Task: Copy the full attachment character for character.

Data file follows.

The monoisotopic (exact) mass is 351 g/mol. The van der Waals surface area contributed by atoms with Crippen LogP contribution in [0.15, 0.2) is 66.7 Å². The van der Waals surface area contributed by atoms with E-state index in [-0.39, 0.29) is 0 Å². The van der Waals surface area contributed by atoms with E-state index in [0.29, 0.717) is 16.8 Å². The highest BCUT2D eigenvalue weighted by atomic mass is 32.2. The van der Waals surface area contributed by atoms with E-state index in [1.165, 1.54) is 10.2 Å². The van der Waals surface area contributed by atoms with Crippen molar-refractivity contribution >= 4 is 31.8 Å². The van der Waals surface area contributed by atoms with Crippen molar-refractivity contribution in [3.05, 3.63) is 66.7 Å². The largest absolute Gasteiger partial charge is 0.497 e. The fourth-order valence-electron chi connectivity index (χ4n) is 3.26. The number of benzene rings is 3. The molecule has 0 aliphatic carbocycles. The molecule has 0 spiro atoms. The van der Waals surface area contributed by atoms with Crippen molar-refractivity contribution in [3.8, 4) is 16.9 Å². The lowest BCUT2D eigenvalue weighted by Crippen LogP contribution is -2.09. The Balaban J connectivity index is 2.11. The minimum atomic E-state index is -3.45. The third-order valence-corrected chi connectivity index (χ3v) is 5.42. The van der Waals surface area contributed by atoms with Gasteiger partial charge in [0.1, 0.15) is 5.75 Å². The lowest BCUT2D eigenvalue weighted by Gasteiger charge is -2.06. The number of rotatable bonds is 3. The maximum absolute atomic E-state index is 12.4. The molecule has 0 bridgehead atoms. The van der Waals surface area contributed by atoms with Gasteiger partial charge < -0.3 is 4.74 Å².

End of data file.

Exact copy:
The monoisotopic (exact) mass is 351 g/mol. The van der Waals surface area contributed by atoms with Crippen LogP contribution in [0.15, 0.2) is 66.7 Å². The van der Waals surface area contributed by atoms with E-state index in [-0.39, 0.29) is 0 Å². The van der Waals surface area contributed by atoms with E-state index in [0.29, 0.717) is 16.8 Å². The highest BCUT2D eigenvalue weighted by atomic mass is 32.2. The van der Waals surface area contributed by atoms with E-state index in [1.165, 1.54) is 10.2 Å². The van der Waals surface area contributed by atoms with Crippen molar-refractivity contribution >= 4 is 31.8 Å². The van der Waals surface area contributed by atoms with Crippen molar-refractivity contribution in [3.05, 3.63) is 66.7 Å². The largest absolute Gasteiger partial charge is 0.497 e. The fourth-order valence-electron chi connectivity index (χ4n) is 3.26. The number of benzene rings is 3. The molecule has 0 aliphatic carbocycles. The molecule has 0 spiro atoms. The van der Waals surface area contributed by atoms with Crippen molar-refractivity contribution in [3.8, 4) is 16.9 Å². The lowest BCUT2D eigenvalue weighted by Crippen LogP contribution is -2.09. The Balaban J connectivity index is 2.11. The minimum atomic E-state index is -3.45. The third-order valence-corrected chi connectivity index (χ3v) is 5.42. The van der Waals surface area contributed by atoms with Gasteiger partial charge in [0.1, 0.15) is 5.75 Å². The lowest BCUT2D eigenvalue weighted by Gasteiger charge is -2.06. The number of rotatable bonds is 3. The maximum absolute atomic E-state index is 12.4. The molecule has 0 bridgehead atoms. The van der Waals surface area contributed by atoms with Gasteiger partial charge < -0.3 is 4.74 Å².